C: That’s interesting. I think style is just another version or facsimile of something. Something you design, something you seek out maybe. I mean I believe this is totally connected to our subconscious, to the choices we make as people in the world and the parts we want to expose about ourselves to other people in the world. First impressions, ego, self image, all of that. But in the end, I think it’s all the same thing. If I can have an honest reaction to a picture, then I don’t see the difference between a raw shot and an app-stacked piece. For me it’s all about feeling something. I just don’t believe there’s a pure and not pure, a true and false at play here. I don’t like to make that distinction.
So yeah.. I have no idea why I take one picture and not the next, and on a good day there’s no conscious choice being made. I am not in control. It’s all impulse, and everything seems like it’s on auto when I’m really really focused on what I’m doing. And I LOVE that. I think there’s a strange irony in such a focus equalling impulse. It’s a state of mind, and this is where plateaus are broken, where personal limitations are explored and I think ultimately where we grow as artists by pushing these lines out to the maximum.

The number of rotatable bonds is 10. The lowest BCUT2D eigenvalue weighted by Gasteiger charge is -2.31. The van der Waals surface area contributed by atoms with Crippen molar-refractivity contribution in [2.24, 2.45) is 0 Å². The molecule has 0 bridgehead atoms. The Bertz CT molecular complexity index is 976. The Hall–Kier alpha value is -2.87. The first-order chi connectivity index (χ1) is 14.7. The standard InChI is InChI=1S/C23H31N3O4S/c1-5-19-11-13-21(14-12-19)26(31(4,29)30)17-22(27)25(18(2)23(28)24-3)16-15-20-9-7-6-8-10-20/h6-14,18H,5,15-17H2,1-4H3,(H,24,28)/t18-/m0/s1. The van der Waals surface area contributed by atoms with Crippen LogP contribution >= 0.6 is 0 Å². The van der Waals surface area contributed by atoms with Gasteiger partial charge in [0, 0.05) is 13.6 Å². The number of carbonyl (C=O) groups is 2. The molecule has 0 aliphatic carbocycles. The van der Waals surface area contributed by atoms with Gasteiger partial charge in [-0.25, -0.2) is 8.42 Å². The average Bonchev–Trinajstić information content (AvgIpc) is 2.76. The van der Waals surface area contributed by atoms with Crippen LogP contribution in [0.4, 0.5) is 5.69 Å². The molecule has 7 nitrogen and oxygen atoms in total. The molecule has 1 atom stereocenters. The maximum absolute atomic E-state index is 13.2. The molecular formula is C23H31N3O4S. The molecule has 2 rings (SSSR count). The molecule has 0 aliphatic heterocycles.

F: You said Backspaces is a game changer and I do agree with you; can you give us more thoughts about it?
C: I just think there’s always so many different ways of saying something, of expressing yourself creatively. On IG it’s very much a static, kind of ‘a picture is worth a thousand words’ kinda environment – and that’s awesome. And with Backspaces it opens up this whole other space, I mean not only with the ability to add multiple images to a post, but the ability to add text I think really just widens the field of possibilities. It pushes the narrative. That said, I rarely add text to my BS posts… So there you go. But yeah, it’s a very happening app and the guys behind it are equally as happening. Super good people.
F: When it comes to music; what’s your soundtrack now? Do you listen to something while shooting? I barely do that to keep me alert
C: I actually don’t listen to music when I’m out shooting. Most of my day is centred around music, in my job, so it’s kinda like a reprieve to go out and walk without listening to music. I will definitely wear headphones when I’m on the street taking pictures, but rarely is there any music playing. Right this second, as I write this, I’m riding a streetcar west on Dundas St. listening to Mikal Cronin’s new record MCII. Highly recommended listen. So good…
F: Give me your TOP 5 anything. =)
C: Great question!
1. My beautiful wife Priya
2. My confusing, and often frustrating creative experiences
3. My life in the Bush of Ghosts
4. My runner’s high
5. The freedom to communicate my confusing and often frustrating creative experiences
Meet Crispin Giles here:
Tiny Collective // Backspaces // Instagram